Redbox Instant Streaming Service Now Open To The Public

After much buzz, to do, murmurings and other forms of gossip, Redbox Instant by Verizon officially launched today and is available to the public. The service just spent three months in a closed beta test that apparently went well enough to roll it out today.

Redbox Instant is a combination of unlimited streaming plus a monthly allotment of four DVD credits to rent movies at Redbox kiosks, for $8 per month or $9 for Blu-ray discs. Currently there are 4,600 subscription titles available in the streaming catalog for subscribers, but anyone can rent or buy a movie without a subscription.

And although we heard back in February that Xbox 360 consoles would host the Redbox Instant app exclusively, the companies have apparently decided to open it up to basically whatever kind of device is out there after the beta testing.

One plus we can see — you can download a movie to your device and watch it later offline. But a potential downside for perhaps the lazier set? The DVD credits are good for one-night rentals, and if you don’t bring it back on time, a credit is deducted for every night you keep it. That could light a fire under the butts of people who tend to leave unwatched Netflix DVDs sitting on the coffee table for months at a time. Ahem.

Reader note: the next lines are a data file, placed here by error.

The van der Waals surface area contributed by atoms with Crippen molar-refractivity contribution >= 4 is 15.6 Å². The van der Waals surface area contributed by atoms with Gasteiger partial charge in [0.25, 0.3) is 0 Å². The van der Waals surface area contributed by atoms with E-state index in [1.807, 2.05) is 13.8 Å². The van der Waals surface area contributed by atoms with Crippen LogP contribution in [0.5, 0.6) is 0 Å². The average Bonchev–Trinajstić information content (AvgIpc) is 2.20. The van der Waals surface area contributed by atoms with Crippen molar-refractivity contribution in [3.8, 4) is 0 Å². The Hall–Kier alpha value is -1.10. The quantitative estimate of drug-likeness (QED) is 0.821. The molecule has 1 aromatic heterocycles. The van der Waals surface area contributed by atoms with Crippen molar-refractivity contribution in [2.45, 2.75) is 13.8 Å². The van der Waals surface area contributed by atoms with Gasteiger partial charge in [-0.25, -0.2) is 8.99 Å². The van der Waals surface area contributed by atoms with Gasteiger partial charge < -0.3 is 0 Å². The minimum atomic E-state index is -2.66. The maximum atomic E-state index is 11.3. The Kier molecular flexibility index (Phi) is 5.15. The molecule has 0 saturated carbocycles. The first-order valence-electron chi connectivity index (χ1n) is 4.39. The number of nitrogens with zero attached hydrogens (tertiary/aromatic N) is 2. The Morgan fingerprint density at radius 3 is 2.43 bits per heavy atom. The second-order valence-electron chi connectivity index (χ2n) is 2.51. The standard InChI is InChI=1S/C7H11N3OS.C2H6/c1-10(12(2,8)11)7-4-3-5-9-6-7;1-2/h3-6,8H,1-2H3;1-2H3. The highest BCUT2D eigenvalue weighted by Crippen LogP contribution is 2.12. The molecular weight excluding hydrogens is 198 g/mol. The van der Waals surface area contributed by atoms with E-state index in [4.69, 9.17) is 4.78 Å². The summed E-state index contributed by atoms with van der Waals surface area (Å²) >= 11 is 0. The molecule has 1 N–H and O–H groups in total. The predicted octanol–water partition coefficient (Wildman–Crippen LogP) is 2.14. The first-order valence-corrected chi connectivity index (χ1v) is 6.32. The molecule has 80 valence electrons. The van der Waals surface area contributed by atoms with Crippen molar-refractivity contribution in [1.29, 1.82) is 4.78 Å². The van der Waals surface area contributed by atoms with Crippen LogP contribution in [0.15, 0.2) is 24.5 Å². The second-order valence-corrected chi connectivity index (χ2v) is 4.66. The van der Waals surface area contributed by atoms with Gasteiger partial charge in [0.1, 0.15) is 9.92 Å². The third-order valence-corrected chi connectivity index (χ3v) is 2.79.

GigaOm spoke with Redbox Instant CEO Shawn Strickland, who said it seems the service’s biggest fans are people who are still loyal to physical rentals. That’s a different feel than the one Netflix currently has, with its focus on both streaming and original content. Strickland seems to be okay with the two services coexisting because of that difference.

“We think that the over-the-top space will evolve very similarly to the cable and network space,” he said.

Which, translation time, is just how it works with TV now — you watch more than one cable network, so it could work out that you get streaming content from more than one service. And as with all things consumer-focused, having more choices is always a good thing.

Redbox Instant launches publicly, CEO calls original content talk premature [GigaOm]